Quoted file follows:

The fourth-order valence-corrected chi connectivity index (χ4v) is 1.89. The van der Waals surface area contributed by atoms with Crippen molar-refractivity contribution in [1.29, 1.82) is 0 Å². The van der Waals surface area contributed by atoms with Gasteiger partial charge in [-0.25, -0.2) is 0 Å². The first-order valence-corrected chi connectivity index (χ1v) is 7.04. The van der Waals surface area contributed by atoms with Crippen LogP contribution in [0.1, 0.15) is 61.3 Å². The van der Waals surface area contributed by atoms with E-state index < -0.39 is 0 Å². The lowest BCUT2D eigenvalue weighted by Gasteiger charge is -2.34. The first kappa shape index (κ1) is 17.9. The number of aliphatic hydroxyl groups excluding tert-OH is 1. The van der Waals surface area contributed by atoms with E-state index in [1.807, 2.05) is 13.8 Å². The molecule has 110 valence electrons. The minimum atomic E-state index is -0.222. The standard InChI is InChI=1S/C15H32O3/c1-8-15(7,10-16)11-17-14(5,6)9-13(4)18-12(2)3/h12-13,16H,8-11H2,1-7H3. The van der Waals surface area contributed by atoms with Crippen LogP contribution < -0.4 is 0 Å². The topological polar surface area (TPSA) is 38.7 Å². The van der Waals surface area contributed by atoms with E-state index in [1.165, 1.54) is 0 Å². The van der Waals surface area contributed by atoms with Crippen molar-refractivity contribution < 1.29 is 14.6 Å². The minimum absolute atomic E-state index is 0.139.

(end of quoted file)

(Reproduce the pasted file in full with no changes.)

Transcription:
The fourth-order valence-corrected chi connectivity index (χ4v) is 1.89. The van der Waals surface area contributed by atoms with Crippen molar-refractivity contribution in [1.29, 1.82) is 0 Å². The van der Waals surface area contributed by atoms with Gasteiger partial charge in [-0.25, -0.2) is 0 Å². The first-order valence-corrected chi connectivity index (χ1v) is 7.04. The van der Waals surface area contributed by atoms with Crippen LogP contribution in [0.1, 0.15) is 61.3 Å². The van der Waals surface area contributed by atoms with E-state index < -0.39 is 0 Å². The lowest BCUT2D eigenvalue weighted by Gasteiger charge is -2.34. The first kappa shape index (κ1) is 17.9. The number of aliphatic hydroxyl groups excluding tert-OH is 1. The van der Waals surface area contributed by atoms with E-state index in [1.807, 2.05) is 13.8 Å². The molecule has 110 valence electrons. The minimum atomic E-state index is -0.222. The standard InChI is InChI=1S/C15H32O3/c1-8-15(7,10-16)11-17-14(5,6)9-13(4)18-12(2)3/h12-13,16H,8-11H2,1-7H3. The van der Waals surface area contributed by atoms with Crippen LogP contribution < -0.4 is 0 Å². The topological polar surface area (TPSA) is 38.7 Å². The van der Waals surface area contributed by atoms with E-state index in [1.165, 1.54) is 0 Å². The van der Waals surface area contributed by atoms with Crippen molar-refractivity contribution < 1.29 is 14.6 Å². The minimum absolute atomic E-state index is 0.139.